Plaquemine, La. — Beneath the churning waters of the Mississippi, divers from the international environmental organization Greenpeace are attempting an act of industrial sabotage. Their aim is to plug the discharge pipe here through which the chemical company Georgia Gulf Corporation drains toxic waste into the river. A few feet away on shore, the acrid smell of chemicals drifts by sheriff's deputies waiting patiently to make arrests.
It is another skirmish in the six-month war of words and deeds that Greenpeace is waging against polluters of the Mississippi. The old brown river is far cleaner today than at its nadir in the early 1970s. But daily dumping of metals and toxic chemicals - including known and probable carcinogens - continues almost the entire length of the river's 2,348 miles.
At its source in Minnesota, the river is a small stream of clean water. But from the manufacturing plants of Minneapolis-St. Paul to the petrochemical plants of Louisiana, the bank is lined with drainage pipes. About 590 industrial plants legally discharge waste directly into the river, according to Greenpeace reports. More than 600 city waste-water treatment plants discharge treated - and sometimes untreated - sewage.
One hundred hazardous waste management facilities, 55 active hazardous injection wells, and 27 federal Superfund sites are situated along the river, according to Greenpeace. The water carries runoff of fertilizers and pesticides from the farms of the Midwest.
By the time the river reaches Louisiana, it is a toxic sewer, says Greenpeace's Mississippi project coordinator, John Liebman, who has traveled the length of the river in the Beluga, a rainbow-striped research vessel. With its two chemists and laboratory, it has analyzed water samples from discharge pipes all along the river.
In addition to educational activities, Greenpeace has become known for protest acts like the Nov. 3 attempt to plug the Georgia Gulf pipe. That attempt was only partly successful, and no arrests were made.
[The Associated Press reported yesterday that four Greenpeace activists snarled Baton Rouge rush-hour traffic Tuesday night after they climbed a freeway bridge and unfurled a banner criticizing the Dow Chemical Company.]
Georgia Gulf was singled out for the Nov. 3 hit because of what Greenpeace called its unusually high rate of accidental spills. Last April, the company reportedly spilled 9,000 pounds of ethylene dichloride and 51,000 pounds of vinyl chloride into the Mississippi. Both chemicals are probable carcinogens. In 1981, the company (then Georgia Pacific) dumped 20 tons of phenols into the river, contaminating New Orleans drinking water without notifying authorities for days.
These discharges were accidental. But most of the toxic chemicals in the river are released legally. The United States Environmental Protection Agency (EPA) issues permits to industrial plants authorizing discharges up to a specified level, even for known cancer-causing agents such as vinyl chloride.
``The pollutants in waste water discharged to the river have been reduced by 90 percent since 1971,'' says Richard Kleiner, a spokesman for the Louisiana Chemical Association in Baton Rouge. ``The reductions will continue,'' as new innovations in technology and improved efficiencies make that possible, he says.
Meanwhile, some 1.5 million people in southern Louisiana get their drinking water from the Mississippi. ``The water companies are drawing water out of the river and treating it, and they wouldn't be allowed to do that if it were untreatable,'' Mr. Kleiner says.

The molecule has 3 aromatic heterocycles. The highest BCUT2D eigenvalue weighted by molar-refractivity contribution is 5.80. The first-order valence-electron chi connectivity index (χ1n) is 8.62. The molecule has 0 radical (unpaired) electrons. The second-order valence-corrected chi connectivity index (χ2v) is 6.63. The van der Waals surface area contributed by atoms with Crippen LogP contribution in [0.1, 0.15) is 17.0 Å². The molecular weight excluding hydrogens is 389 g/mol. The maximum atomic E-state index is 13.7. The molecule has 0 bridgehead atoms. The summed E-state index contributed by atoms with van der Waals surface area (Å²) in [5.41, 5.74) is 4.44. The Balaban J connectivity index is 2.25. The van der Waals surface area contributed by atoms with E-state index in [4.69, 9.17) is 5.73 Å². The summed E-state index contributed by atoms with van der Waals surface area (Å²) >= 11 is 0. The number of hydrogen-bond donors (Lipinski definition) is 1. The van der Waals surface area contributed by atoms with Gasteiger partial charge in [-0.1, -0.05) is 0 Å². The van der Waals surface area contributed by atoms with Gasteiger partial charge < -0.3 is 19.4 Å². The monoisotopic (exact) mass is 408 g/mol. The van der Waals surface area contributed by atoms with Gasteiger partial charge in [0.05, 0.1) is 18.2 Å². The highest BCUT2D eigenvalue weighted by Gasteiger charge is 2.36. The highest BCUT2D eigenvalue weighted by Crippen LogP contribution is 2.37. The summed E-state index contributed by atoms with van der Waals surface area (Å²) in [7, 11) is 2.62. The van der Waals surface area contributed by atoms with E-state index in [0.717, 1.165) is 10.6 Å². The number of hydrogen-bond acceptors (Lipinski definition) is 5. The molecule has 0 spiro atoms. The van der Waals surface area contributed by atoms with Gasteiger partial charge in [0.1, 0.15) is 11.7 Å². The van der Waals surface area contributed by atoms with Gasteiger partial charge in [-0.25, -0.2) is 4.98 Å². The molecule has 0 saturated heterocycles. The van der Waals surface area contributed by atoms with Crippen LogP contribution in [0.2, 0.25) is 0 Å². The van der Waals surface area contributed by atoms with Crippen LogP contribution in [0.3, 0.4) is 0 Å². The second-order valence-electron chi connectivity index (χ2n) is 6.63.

EPA officials agree. ``Our latest information is that those facilities down there are in compliance with the Safe Drinking Water Act,'' says Kenton Kirkpatrick, deputy director of the water division of EPA's Region 6, which covers Louisiana, Texas, Oklahoma, Arkansas, and New Mexico. ``Human health is not endangered.''
Fish and wildlife have not fared so well. ``There have from time to time been certain levels of chemicals found in fish and wildlife that exceeded the federal Food and Drug Administration standards,'' Mr. Kirkpatrick says. And Mike Schurtz, a Louisiana Department of Environmental Quality official, says the water quality deteriorates detectably in the last 150 miles between Baton Rouge and New Orleans.
Eighty chemical plants are concentrated at the tip of the Mississippi, an area known as the ``chemical corridor.''
Thirty thousand people work in those plants, in a state that has had one of the highest unemployment rates in the nation since employment in the oil industry plummeted in the early 1980s.
But incidences of certain types of cancer are among the highest in the nation here, and there seems to be a consensus among industry, regulatory agencies, and citizens that the toxic dumping will eventually have to be further limited.
``Over the next three years we will be putting in additional regulations controlling toxic discharges. That's the highest priority of our water permit programs,'' says Jack Ferguson, chief of the permits branch of EPA's Region 6.
``We know we've got work to do,'' concedes Kleiner of the Louisiana Chemical Association. ``We're making the investment to be responsible citizens.''
But for now, the level of toxins legally allowable in the Mississippi is a source of controversy. The Jefferson Parish, La., Water Quality Laboratory samples the river each week as it flows down the last few miles of Louisiana. In 1987, the laboratory says, those toxics amounted to a total of 10,000 pounds of the suspected carcinogen cadmium, 42,800 pounds of chromium, 733,000 pounds of nickel, 11 million pounds of lead, more than 60,000 pounds of pesticides and herbicides, and more than 900,000 pounds of synthetic chemicals, all washing from the nation's longest river into the Gulf of Mexico.